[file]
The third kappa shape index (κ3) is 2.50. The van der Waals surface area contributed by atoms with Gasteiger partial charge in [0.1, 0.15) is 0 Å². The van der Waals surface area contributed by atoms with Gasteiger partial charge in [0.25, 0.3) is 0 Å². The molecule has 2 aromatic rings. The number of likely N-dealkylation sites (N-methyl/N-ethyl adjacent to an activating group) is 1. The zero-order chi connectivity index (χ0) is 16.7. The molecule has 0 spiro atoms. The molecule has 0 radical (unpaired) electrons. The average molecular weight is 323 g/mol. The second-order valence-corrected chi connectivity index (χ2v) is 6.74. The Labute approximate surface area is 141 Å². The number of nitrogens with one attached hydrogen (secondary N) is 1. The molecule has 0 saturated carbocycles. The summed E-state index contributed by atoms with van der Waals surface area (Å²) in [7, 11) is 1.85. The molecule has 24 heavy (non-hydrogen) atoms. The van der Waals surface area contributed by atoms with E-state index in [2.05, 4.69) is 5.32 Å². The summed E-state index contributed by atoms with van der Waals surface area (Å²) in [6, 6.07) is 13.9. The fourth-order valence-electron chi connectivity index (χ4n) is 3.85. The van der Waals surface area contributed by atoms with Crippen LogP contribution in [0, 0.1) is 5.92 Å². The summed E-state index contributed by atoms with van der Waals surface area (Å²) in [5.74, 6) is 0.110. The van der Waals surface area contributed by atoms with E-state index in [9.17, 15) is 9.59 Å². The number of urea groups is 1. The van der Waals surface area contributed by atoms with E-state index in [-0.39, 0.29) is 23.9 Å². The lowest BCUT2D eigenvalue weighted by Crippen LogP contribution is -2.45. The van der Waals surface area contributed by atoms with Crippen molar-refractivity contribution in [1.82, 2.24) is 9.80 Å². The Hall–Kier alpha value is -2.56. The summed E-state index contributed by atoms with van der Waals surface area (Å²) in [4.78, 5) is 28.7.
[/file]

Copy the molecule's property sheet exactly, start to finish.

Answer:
The third kappa shape index (κ3) is 2.50. The van der Waals surface area contributed by atoms with Gasteiger partial charge in [0.1, 0.15) is 0 Å². The van der Waals surface area contributed by atoms with Gasteiger partial charge in [0.25, 0.3) is 0 Å². The molecule has 2 aromatic rings. The number of likely N-dealkylation sites (N-methyl/N-ethyl adjacent to an activating group) is 1. The zero-order chi connectivity index (χ0) is 16.7. The molecule has 0 spiro atoms. The molecule has 0 radical (unpaired) electrons. The average molecular weight is 323 g/mol. The second-order valence-corrected chi connectivity index (χ2v) is 6.74. The Labute approximate surface area is 141 Å². The number of nitrogens with one attached hydrogen (secondary N) is 1. The molecule has 0 saturated carbocycles. The summed E-state index contributed by atoms with van der Waals surface area (Å²) in [7, 11) is 1.85. The molecule has 24 heavy (non-hydrogen) atoms. The van der Waals surface area contributed by atoms with E-state index in [2.05, 4.69) is 5.32 Å². The summed E-state index contributed by atoms with van der Waals surface area (Å²) in [6, 6.07) is 13.9. The fourth-order valence-electron chi connectivity index (χ4n) is 3.85. The van der Waals surface area contributed by atoms with Crippen LogP contribution in [0, 0.1) is 5.92 Å². The summed E-state index contributed by atoms with van der Waals surface area (Å²) in [5.74, 6) is 0.110. The van der Waals surface area contributed by atoms with E-state index in [9.17, 15) is 9.59 Å². The number of urea groups is 1. The van der Waals surface area contributed by atoms with E-state index in [-0.39, 0.29) is 23.9 Å². The lowest BCUT2D eigenvalue weighted by Crippen LogP contribution is -2.45. The van der Waals surface area contributed by atoms with Crippen molar-refractivity contribution in [1.82, 2.24) is 9.80 Å². The Hall–Kier alpha value is -2.56. The summed E-state index contributed by atoms with van der Waals surface area (Å²) in [4.78, 5) is 28.7.